- Priority is to minimize the impacts on the classroom
Federal Stimulus Breakdown
$312.1 Million - Title I (Economically Disadvantaged) funds are split 50/50 between fiscal years. Funds must be used for Title I purposes only. LAUSD must share a portion of the overall funds (or services) with local private or charter schools because money is allocated by the number of poor children that live in the area, not only the number that attend LAUSD schools.
$151.6 Million - IDEA (Special Education) funds are split 50/50 between fiscal years; a portion will go to general fund.
$513.2 Million - Fiscal Stabilization—Money is to be used for programs such as Title I-Economically Disadvantaged, Title II-Teachers, Title III-English Learners, and other federal education purposes or reforms.
Of the 60% we are allowed to use to reduce the deficit we have been able to prevent 6,500 job losses.
To balance the 2009-10 budget, we tried to spare the classroom by reducing consultants, delaying purchasing and freezing discretionary expenditures
- Reduced outside contractors and consultants = $38 million
- Delayed purchasing new math ($29.5 million) and English Language Arts ($70 million) textbooks
- Used savings from Workers’ Compensation fund
- Used ending balances and flexibilities from frozen programs
- Froze all travel costs
- Froze facility rental expenses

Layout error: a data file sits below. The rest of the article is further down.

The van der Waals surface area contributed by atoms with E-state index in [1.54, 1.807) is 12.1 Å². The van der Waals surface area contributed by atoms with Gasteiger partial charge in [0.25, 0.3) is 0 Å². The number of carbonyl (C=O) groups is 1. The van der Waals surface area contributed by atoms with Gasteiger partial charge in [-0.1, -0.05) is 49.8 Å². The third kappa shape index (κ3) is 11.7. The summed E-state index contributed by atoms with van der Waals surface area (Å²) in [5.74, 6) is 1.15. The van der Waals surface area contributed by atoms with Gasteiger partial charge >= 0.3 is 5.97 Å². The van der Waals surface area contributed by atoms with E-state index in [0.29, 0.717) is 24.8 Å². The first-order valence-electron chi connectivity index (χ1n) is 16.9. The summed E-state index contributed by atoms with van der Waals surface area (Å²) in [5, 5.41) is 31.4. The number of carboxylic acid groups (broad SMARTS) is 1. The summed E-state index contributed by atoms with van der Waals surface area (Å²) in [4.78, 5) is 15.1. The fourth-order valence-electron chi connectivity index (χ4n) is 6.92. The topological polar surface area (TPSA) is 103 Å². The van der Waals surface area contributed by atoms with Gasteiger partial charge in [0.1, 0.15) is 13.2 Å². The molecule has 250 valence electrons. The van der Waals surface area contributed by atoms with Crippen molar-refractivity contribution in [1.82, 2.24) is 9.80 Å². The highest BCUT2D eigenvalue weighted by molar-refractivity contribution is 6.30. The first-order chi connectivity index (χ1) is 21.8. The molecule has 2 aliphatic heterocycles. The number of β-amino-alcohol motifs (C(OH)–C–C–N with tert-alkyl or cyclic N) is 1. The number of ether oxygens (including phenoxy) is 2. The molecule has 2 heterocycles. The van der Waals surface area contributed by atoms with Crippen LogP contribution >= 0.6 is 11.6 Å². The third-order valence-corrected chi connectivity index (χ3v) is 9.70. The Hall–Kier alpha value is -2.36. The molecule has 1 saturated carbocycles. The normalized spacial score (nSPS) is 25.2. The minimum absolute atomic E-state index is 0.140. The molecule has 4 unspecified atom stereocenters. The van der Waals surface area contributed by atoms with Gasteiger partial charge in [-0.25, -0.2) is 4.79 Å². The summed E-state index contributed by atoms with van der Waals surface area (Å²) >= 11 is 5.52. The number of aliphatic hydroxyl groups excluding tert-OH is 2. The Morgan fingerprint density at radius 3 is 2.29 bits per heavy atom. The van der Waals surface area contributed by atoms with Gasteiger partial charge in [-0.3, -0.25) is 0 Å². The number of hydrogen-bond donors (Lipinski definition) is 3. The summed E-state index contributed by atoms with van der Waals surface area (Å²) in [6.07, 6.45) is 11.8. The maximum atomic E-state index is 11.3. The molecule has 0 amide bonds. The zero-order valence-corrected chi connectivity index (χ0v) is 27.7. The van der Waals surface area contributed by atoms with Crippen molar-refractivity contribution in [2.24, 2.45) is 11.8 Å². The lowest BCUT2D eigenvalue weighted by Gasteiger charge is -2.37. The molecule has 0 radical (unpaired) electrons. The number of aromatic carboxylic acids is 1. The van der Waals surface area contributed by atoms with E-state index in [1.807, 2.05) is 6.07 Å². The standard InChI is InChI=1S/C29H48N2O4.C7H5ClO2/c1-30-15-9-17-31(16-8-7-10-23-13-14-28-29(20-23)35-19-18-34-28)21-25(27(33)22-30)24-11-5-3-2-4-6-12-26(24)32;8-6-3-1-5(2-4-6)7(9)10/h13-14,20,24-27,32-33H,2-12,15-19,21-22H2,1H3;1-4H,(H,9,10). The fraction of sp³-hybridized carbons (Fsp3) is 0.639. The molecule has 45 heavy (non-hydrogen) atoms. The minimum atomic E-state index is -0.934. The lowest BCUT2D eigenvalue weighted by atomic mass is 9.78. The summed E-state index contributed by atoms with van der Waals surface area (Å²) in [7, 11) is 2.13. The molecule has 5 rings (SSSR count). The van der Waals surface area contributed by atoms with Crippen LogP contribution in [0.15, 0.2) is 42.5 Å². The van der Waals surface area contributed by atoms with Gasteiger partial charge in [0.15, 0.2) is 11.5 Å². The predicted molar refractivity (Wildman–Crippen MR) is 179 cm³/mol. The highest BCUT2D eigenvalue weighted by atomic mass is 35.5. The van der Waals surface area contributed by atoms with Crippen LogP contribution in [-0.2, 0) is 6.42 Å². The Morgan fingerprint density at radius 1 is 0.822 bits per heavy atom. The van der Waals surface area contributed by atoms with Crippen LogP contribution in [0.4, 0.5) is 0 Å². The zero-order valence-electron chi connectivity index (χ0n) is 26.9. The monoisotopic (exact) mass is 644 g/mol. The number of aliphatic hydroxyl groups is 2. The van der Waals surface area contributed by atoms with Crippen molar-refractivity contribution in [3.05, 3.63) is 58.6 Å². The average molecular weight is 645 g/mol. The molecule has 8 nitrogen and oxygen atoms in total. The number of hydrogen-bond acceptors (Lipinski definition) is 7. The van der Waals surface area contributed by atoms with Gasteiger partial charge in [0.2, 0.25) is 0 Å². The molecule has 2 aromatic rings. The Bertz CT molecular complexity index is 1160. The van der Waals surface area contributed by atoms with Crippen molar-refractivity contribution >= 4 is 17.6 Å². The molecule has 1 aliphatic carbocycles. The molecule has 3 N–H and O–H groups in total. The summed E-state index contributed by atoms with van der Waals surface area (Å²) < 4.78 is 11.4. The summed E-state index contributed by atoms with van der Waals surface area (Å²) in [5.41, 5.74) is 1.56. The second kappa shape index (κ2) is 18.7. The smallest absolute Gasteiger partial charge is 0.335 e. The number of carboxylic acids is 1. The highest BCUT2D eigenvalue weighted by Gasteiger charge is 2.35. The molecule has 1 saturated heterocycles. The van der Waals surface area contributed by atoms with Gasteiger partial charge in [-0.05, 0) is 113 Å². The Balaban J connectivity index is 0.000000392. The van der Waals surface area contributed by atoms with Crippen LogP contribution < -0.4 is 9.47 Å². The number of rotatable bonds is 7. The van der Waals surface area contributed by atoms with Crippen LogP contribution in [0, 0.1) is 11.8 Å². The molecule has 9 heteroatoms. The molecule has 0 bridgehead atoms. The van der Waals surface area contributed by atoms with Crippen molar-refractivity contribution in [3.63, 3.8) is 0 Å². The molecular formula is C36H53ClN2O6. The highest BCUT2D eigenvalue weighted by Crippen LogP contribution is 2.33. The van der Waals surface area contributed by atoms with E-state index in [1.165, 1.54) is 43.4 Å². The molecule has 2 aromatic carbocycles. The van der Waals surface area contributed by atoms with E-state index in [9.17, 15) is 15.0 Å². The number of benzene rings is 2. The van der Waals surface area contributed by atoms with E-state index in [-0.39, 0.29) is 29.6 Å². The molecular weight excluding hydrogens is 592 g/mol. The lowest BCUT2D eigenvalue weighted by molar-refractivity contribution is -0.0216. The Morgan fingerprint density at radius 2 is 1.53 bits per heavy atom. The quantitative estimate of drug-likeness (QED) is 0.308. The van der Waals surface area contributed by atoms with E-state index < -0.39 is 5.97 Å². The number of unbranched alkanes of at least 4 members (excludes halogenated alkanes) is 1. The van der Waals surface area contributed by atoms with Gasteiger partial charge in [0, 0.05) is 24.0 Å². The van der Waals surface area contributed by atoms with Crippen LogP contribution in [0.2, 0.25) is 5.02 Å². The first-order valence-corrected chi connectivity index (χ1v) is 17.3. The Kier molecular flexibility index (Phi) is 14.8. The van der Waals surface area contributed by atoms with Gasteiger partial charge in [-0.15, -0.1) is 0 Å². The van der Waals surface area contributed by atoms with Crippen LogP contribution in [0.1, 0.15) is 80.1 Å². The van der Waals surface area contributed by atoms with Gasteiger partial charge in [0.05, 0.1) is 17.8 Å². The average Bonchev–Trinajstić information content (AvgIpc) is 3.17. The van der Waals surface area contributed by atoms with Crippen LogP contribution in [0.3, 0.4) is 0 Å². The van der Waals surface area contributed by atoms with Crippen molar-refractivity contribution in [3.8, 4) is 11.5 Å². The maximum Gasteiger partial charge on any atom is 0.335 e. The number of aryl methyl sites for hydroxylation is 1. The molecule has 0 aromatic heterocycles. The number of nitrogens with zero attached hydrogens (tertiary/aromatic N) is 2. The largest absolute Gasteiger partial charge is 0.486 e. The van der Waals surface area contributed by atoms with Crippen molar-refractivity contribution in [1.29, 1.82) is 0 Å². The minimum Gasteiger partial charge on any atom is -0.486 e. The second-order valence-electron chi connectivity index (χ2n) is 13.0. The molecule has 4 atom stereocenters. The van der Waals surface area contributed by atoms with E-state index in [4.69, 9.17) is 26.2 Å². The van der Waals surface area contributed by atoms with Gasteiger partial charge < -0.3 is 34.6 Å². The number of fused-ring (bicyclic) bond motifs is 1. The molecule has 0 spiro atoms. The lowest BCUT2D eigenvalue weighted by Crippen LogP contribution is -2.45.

Since March 15th we have been proactively able to save 6,326 jobs.
- We have been able to accomplish this through early retirement, school repurchases, Title I stimulus, decentralized programs, and resignations.
94% of our certificated workforce will have jobs next year.
91% of our classified workforce will have jobs next year.
Budget deficit solutions for 2009-10: $143.3M
- Cancellation of elementary and middle summer school and intersession, and limited high school classes = $33 M
- Transportation cuts across the board = up to $16 M
- Central office streamlining = $17.3 M
- Moving some non-school staff to a 10 month calendar= $12 M
- Deferred maintenance = $25 M
- Categorical program reductions = $40 M
How else can unions help?
- Work together to educate the community about the need for a parcel tax
- Jointly advocate in Sacramento for legislative changes & no more cuts to education
- Promote higher employee attendance rates
- Freeze step and column (automatic raises)
- Most Central and Local District office employees switch from year-round work schedule to B-Basis (10.75 months) work pay schedule = ~$21 million (As a result of fewer year-round schools.)
- Unpaid non-work days, also known as furlough days. One day = ~$15 million
- Salary reductions 1% = ~$40M
What can parents, guardians, and communities do to help?
- Learn about why LAUSD needs a parcel tax
- Lobby state and federal elected officials personally and in writing
- Encourage perfect attendance for students and teachers
- Volunteer to work in our schools
- Contribute to LAUSD’s non-profit Educational Foundation to support individual schools or programs